FIG. 2B is a block diagram of a detection system 145, which may provide functionality to detect user information and send user identification information to the authentication system 150. In various embodiments, the detection system 145 is attached to or integrated with a carrying bag. The detection system 145 receives input from the user 106 to verify the validity of the user information in order to authenticate the user. In some embodiments, the user identification information represents detected biometric information. In other embodiments, other user information may be received (or inputted) by the detection system 145 and sent as user identification information to the authentication system 150. In some embodiments, the detection system 145 may perform some processing on the detected or received user information prior to sending the user identification information to the authentication system 150.

FIG. 2C illustrates a variety of input components 2000 (including motion components 2050, position components 2060, biometric components 2070, detection types 2090, communication types 2080, and input types 2020) that may be received and used by the detection system 145. FIG. 2C will be discussed in further detail below. In an example embodiment, the detection system 145 may include a biometric reader that detects fingerprints of a user and provides biometric user identification information to the authentication system 150. In other embodiments, other input components 2010 may be used.

All, or some, of the modules 210-255 of FIGS. 2A and 2B may communicate with each other, for example, via a network coupling, shared memory, and the like. It will be appreciated that each module of modules 210-255 may be implemented as a single module, combined into other modules, or further subdivided into multiple modules. It will further be appreciated that the modules or functionality of the authentication system 150 may be implemented in the detection system 145 and the modules or functionality of the authentication system 150 may be implemented in the detection system 145. Other modules not pertinent to example embodiments may also be included, but are not shown.

Referring to FIG. 2A, the user verification module 210 may provide various user verification functionality operable to validate a user based on the user identification information provided by the detection system 145. The user identification information is used to prove the identity of a particular user 106. The authentication process is used to confirm (or validate) the identity of a user 106. In various embodiments, authentication involves verifying the validity of at least one form of identification. Entering a user name and password is a common way to authenticate a user. Receiving biometric information, such as fingerprint information, alone or in combination with other types of identification information, may be used to verify the validity of a user 106 in various embodiments.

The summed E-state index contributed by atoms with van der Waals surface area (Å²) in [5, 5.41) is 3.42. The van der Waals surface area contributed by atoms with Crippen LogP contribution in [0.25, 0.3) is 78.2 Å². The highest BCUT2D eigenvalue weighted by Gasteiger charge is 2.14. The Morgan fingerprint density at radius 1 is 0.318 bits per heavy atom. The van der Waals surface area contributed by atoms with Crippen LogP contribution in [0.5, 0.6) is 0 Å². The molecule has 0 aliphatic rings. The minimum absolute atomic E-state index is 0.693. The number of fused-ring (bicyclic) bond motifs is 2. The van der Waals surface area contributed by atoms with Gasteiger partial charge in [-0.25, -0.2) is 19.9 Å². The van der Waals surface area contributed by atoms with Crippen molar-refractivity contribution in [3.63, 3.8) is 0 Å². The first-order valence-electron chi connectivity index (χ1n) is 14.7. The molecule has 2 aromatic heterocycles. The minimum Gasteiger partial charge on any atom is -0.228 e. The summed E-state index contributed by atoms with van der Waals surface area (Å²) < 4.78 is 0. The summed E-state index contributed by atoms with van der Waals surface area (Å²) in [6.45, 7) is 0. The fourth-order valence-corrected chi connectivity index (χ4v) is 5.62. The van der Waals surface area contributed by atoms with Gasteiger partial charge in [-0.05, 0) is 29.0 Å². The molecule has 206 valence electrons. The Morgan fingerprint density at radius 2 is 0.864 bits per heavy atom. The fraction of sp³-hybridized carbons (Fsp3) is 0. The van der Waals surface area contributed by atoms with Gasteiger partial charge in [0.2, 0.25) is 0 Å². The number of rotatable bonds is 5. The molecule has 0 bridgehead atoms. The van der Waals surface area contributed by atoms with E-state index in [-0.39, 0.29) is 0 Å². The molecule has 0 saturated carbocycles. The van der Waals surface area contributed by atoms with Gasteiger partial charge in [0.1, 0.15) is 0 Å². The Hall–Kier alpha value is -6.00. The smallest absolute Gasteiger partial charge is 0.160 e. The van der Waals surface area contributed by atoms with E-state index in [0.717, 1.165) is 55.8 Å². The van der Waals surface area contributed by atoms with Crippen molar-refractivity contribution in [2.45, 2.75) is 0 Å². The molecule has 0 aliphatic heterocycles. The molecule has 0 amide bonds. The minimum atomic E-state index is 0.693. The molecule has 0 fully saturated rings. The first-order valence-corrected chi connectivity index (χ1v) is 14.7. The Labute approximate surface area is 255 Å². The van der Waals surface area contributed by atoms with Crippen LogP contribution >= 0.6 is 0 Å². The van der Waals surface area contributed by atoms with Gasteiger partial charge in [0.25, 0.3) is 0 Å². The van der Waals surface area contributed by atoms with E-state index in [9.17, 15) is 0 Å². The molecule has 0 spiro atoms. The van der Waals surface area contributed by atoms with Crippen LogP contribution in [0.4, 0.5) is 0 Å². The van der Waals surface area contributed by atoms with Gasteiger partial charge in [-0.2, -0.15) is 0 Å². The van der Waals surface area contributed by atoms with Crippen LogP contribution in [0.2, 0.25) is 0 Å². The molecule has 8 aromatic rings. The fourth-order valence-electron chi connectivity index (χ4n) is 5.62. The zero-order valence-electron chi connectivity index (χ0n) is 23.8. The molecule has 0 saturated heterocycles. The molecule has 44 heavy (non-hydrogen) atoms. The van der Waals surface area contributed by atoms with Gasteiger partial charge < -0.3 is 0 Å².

In example embodiments, the user identification information (also referred to as “identification info”) received by the authentication system 150 may be compared against existing login records for users 106, such as the authentication table 710 shown in FIG. 7A. The types of identification information are shown as column headers 711, and the users 106 are shown as row headers 712. One or more types of identification may be specified for a user 106, as specified in the combination info column 713.

In some embodiments, the authentication process performed by the user verification system may also include authenticating the carrying bags associated with a user 106. For example, the biometric reader has an identifier that associates a carrying bag with the user 106 who provided the fingerprint detected by the biometric reader.

Once the user verification module 210 authenticates a user 106, and in some embodiments, authenticates the associated carrying bag, the permission module 215 provides functionality to authorize registered devices to unlock based on a set of permission rules defined by the user 106. In various embodiments, the set of permission rules are referred to as a set of pre-defined permissions. The pre-defined permissions generally represent permissions and settings established by the user 106 during the preliminary authorization process, as described above.